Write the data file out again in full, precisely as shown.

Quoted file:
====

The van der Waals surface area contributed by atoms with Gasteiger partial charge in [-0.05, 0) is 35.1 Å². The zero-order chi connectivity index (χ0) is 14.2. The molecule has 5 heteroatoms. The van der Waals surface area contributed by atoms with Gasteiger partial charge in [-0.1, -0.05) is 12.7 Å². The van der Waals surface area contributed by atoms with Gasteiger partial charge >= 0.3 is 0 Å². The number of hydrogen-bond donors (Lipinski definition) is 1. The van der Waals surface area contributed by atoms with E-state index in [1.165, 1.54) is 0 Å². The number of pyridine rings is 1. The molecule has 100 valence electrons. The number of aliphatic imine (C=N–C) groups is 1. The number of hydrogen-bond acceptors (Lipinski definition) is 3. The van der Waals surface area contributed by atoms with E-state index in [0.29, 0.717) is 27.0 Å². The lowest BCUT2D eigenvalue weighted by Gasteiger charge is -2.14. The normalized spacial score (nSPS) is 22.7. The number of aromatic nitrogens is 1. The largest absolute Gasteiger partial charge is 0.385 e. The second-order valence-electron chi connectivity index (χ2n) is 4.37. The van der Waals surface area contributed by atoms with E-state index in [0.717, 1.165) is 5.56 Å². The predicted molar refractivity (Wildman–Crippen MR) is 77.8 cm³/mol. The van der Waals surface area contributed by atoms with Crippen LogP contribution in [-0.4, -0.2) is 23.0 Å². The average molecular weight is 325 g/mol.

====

The van der Waals surface area contributed by atoms with Gasteiger partial charge in [-0.05, 0) is 35.1 Å². The zero-order chi connectivity index (χ0) is 14.2. The molecule has 5 heteroatoms. The van der Waals surface area contributed by atoms with Gasteiger partial charge in [-0.1, -0.05) is 12.7 Å². The van der Waals surface area contributed by atoms with Gasteiger partial charge >= 0.3 is 0 Å². The number of hydrogen-bond donors (Lipinski definition) is 1. The van der Waals surface area contributed by atoms with E-state index in [1.165, 1.54) is 0 Å². The number of pyridine rings is 1. The molecule has 100 valence electrons. The number of aliphatic imine (C=N–C) groups is 1. The number of hydrogen-bond acceptors (Lipinski definition) is 3. The van der Waals surface area contributed by atoms with E-state index in [0.29, 0.717) is 27.0 Å². The lowest BCUT2D eigenvalue weighted by Gasteiger charge is -2.14. The normalized spacial score (nSPS) is 22.7. The number of aromatic nitrogens is 1. The largest absolute Gasteiger partial charge is 0.385 e. The second-order valence-electron chi connectivity index (χ2n) is 4.37. The van der Waals surface area contributed by atoms with E-state index in [0.717, 1.165) is 5.56 Å². The predicted molar refractivity (Wildman–Crippen MR) is 77.8 cm³/mol. The van der Waals surface area contributed by atoms with Crippen LogP contribution in [-0.4, -0.2) is 23.0 Å². The average molecular weight is 325 g/mol.